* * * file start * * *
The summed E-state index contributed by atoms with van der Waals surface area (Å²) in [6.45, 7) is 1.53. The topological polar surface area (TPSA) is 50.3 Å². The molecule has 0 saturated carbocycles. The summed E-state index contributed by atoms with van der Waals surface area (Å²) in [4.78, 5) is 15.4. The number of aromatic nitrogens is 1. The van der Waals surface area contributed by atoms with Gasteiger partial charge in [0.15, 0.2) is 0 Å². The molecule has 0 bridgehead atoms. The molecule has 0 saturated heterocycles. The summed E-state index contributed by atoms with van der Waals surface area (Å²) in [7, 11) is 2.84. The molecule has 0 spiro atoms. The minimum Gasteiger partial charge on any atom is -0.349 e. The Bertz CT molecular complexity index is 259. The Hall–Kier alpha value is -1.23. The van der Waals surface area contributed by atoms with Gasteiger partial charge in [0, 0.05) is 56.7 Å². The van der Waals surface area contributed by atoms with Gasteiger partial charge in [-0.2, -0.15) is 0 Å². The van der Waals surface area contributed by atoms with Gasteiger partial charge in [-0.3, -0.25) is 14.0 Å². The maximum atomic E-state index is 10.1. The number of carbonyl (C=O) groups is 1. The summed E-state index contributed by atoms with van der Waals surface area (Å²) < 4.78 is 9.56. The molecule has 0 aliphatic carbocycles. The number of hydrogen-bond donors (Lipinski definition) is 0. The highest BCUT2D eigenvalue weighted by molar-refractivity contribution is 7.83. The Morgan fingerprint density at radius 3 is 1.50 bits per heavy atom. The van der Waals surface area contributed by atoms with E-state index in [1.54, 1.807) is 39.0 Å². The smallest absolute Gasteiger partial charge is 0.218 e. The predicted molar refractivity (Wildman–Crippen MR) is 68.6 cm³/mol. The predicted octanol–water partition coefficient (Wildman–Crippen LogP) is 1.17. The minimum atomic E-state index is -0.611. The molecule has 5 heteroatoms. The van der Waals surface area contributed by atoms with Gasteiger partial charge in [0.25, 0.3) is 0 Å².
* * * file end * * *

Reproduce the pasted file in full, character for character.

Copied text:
The summed E-state index contributed by atoms with van der Waals surface area (Å²) in [6.45, 7) is 1.53. The topological polar surface area (TPSA) is 50.3 Å². The molecule has 0 saturated carbocycles. The summed E-state index contributed by atoms with van der Waals surface area (Å²) in [4.78, 5) is 15.4. The number of aromatic nitrogens is 1. The van der Waals surface area contributed by atoms with Gasteiger partial charge in [0.15, 0.2) is 0 Å². The molecule has 0 bridgehead atoms. The molecule has 0 saturated heterocycles. The summed E-state index contributed by atoms with van der Waals surface area (Å²) in [7, 11) is 2.84. The molecule has 0 spiro atoms. The minimum Gasteiger partial charge on any atom is -0.349 e. The Bertz CT molecular complexity index is 259. The Hall–Kier alpha value is -1.23. The van der Waals surface area contributed by atoms with Gasteiger partial charge in [0, 0.05) is 56.7 Å². The van der Waals surface area contributed by atoms with Gasteiger partial charge in [-0.2, -0.15) is 0 Å². The van der Waals surface area contributed by atoms with Gasteiger partial charge in [-0.3, -0.25) is 14.0 Å². The maximum atomic E-state index is 10.1. The number of carbonyl (C=O) groups is 1. The summed E-state index contributed by atoms with van der Waals surface area (Å²) < 4.78 is 9.56. The molecule has 0 aliphatic carbocycles. The number of hydrogen-bond donors (Lipinski definition) is 0. The highest BCUT2D eigenvalue weighted by molar-refractivity contribution is 7.83. The Morgan fingerprint density at radius 3 is 1.50 bits per heavy atom. The van der Waals surface area contributed by atoms with E-state index in [1.54, 1.807) is 39.0 Å². The smallest absolute Gasteiger partial charge is 0.218 e. The predicted molar refractivity (Wildman–Crippen MR) is 68.6 cm³/mol. The predicted octanol–water partition coefficient (Wildman–Crippen LogP) is 1.17. The minimum atomic E-state index is -0.611. The molecule has 5 heteroatoms. The van der Waals surface area contributed by atoms with Gasteiger partial charge in [0.25, 0.3) is 0 Å².